For over two thousand years, cadavers have been involved in science's greatest accomplishments, especially in the field of medicine. Herophilus (300BC), the “Father of Anatomy,” was the first recorded physician to have dissected human bodies.
The Otago Medical School has used bodies for dissection purposes since 1875. Initially, the cadavers were sourced from The Benevolent Institution (poor house), and later from various mental hospitals around the region. The first official bequest to the Otago Medical School was recorded in 1943, and – although unclaimed bodies from mental hospitals continued to be used until the late 1950s – altruistic donation has since become the sole source of medical cadavers.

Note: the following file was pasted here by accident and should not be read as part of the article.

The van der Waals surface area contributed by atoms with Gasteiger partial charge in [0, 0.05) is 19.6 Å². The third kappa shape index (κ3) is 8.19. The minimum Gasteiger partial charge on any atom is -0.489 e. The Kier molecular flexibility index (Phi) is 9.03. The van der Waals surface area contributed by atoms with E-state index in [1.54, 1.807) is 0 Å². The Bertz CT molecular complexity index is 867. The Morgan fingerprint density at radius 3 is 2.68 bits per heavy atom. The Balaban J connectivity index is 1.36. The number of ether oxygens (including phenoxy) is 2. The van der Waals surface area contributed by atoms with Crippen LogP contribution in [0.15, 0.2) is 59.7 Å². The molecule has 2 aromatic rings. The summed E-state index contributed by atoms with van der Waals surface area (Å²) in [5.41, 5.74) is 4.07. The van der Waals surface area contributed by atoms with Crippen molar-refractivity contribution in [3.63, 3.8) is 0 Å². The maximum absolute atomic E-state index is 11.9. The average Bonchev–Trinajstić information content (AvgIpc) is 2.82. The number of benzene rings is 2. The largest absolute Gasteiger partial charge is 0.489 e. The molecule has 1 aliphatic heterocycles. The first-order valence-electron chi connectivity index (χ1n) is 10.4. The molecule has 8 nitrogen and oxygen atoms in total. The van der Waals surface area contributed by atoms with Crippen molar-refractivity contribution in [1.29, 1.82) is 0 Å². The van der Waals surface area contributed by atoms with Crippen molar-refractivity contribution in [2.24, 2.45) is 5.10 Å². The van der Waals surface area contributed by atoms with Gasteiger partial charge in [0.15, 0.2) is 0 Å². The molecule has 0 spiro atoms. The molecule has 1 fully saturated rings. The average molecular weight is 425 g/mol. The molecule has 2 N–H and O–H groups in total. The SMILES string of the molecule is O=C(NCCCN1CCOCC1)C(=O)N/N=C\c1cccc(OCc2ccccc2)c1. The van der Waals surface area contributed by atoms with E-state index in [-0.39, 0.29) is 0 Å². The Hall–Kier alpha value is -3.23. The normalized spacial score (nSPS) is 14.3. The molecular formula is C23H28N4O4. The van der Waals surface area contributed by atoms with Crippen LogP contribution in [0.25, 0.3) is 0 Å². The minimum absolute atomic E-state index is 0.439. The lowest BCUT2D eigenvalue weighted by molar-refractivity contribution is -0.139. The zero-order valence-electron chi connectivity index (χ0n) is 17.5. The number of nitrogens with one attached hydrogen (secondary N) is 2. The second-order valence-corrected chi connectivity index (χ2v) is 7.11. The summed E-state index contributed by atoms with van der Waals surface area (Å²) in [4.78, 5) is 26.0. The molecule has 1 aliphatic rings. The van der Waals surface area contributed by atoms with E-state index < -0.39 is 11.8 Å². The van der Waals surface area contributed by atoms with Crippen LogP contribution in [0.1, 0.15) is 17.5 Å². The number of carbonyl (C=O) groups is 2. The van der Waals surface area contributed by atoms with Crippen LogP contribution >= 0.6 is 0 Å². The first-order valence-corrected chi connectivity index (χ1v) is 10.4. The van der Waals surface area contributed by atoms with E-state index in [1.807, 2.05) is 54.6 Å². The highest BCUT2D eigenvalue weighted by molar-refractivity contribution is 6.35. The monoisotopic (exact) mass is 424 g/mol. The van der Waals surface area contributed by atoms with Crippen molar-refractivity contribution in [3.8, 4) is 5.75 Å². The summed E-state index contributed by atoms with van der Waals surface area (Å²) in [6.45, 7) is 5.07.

Today, the Department receives more than 100 registrations, and more than 60 bodies (cadavers) each year.
A survey published by Fennell and Jones in 1992 outlined for the first time the types of people who bequeathed their bodies to the School, and their reasons for doing so. They found that it was mainly people in their 50s, 60s, and 70s who donated their bodies, with the dominant reason being to aid medical science and teaching. At the time of the 1992 survey, cadavers were used wholly for teaching purposes yet 84% of respondents considered that their body would be used for medical research. Today the bodies are used for both teaching and research purposes. It is not just medical students that have access, but also dentistry, physiotherapy and science students.
Data about the type of people that register for the body bequest programme today can be found in this journal article: The profile of body donors at the Otago School of Medical Sciences—has it changed?
Criteria for Accepting a Body